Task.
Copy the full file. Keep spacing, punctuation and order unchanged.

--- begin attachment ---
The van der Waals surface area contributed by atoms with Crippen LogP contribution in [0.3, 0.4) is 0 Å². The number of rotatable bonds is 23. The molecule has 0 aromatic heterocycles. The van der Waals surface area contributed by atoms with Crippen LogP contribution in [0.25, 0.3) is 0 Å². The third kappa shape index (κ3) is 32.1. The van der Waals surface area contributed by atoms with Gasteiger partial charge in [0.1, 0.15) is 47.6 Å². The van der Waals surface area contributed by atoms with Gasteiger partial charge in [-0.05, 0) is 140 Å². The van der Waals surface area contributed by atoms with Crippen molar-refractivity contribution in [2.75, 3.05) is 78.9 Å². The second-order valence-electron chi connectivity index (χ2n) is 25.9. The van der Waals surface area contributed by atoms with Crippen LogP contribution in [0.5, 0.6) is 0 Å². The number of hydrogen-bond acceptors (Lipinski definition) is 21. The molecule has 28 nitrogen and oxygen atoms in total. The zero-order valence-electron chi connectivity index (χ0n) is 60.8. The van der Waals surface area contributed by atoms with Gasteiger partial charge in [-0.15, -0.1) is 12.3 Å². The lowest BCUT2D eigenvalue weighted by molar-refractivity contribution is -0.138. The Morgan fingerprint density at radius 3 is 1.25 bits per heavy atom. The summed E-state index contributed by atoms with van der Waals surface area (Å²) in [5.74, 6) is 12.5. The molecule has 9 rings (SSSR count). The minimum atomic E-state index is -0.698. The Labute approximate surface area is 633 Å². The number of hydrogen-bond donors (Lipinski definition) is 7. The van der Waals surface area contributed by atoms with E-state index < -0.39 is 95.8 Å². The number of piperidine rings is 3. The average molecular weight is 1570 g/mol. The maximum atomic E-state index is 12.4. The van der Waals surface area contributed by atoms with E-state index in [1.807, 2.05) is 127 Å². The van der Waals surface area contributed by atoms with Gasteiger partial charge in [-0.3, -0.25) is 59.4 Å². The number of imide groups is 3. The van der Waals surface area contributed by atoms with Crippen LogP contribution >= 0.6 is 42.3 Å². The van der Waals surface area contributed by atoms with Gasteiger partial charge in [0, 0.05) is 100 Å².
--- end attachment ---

The van der Waals surface area contributed by atoms with Crippen LogP contribution in [0.3, 0.4) is 0 Å². The number of rotatable bonds is 23. The molecule has 0 aromatic heterocycles. The van der Waals surface area contributed by atoms with Crippen LogP contribution in [0.25, 0.3) is 0 Å². The third kappa shape index (κ3) is 32.1. The van der Waals surface area contributed by atoms with Gasteiger partial charge in [0.1, 0.15) is 47.6 Å². The van der Waals surface area contributed by atoms with Gasteiger partial charge in [-0.05, 0) is 140 Å². The van der Waals surface area contributed by atoms with Crippen molar-refractivity contribution in [2.75, 3.05) is 78.9 Å². The second-order valence-electron chi connectivity index (χ2n) is 25.9. The van der Waals surface area contributed by atoms with Crippen LogP contribution in [0.5, 0.6) is 0 Å². The number of hydrogen-bond acceptors (Lipinski definition) is 21. The molecule has 28 nitrogen and oxygen atoms in total. The zero-order valence-electron chi connectivity index (χ0n) is 60.8. The van der Waals surface area contributed by atoms with Gasteiger partial charge in [-0.15, -0.1) is 12.3 Å². The lowest BCUT2D eigenvalue weighted by molar-refractivity contribution is -0.138. The Morgan fingerprint density at radius 3 is 1.25 bits per heavy atom. The summed E-state index contributed by atoms with van der Waals surface area (Å²) in [5.74, 6) is 12.5. The molecule has 9 rings (SSSR count). The minimum atomic E-state index is -0.698. The Labute approximate surface area is 633 Å². The number of hydrogen-bond donors (Lipinski definition) is 7. The van der Waals surface area contributed by atoms with E-state index < -0.39 is 95.8 Å². The number of piperidine rings is 3. The average molecular weight is 1570 g/mol. The maximum atomic E-state index is 12.4. The van der Waals surface area contributed by atoms with E-state index in [1.807, 2.05) is 127 Å². The van der Waals surface area contributed by atoms with Gasteiger partial charge in [-0.3, -0.25) is 59.4 Å². The number of imide groups is 3. The van der Waals surface area contributed by atoms with Crippen LogP contribution >= 0.6 is 42.3 Å². The van der Waals surface area contributed by atoms with Gasteiger partial charge in [0, 0.05) is 100 Å².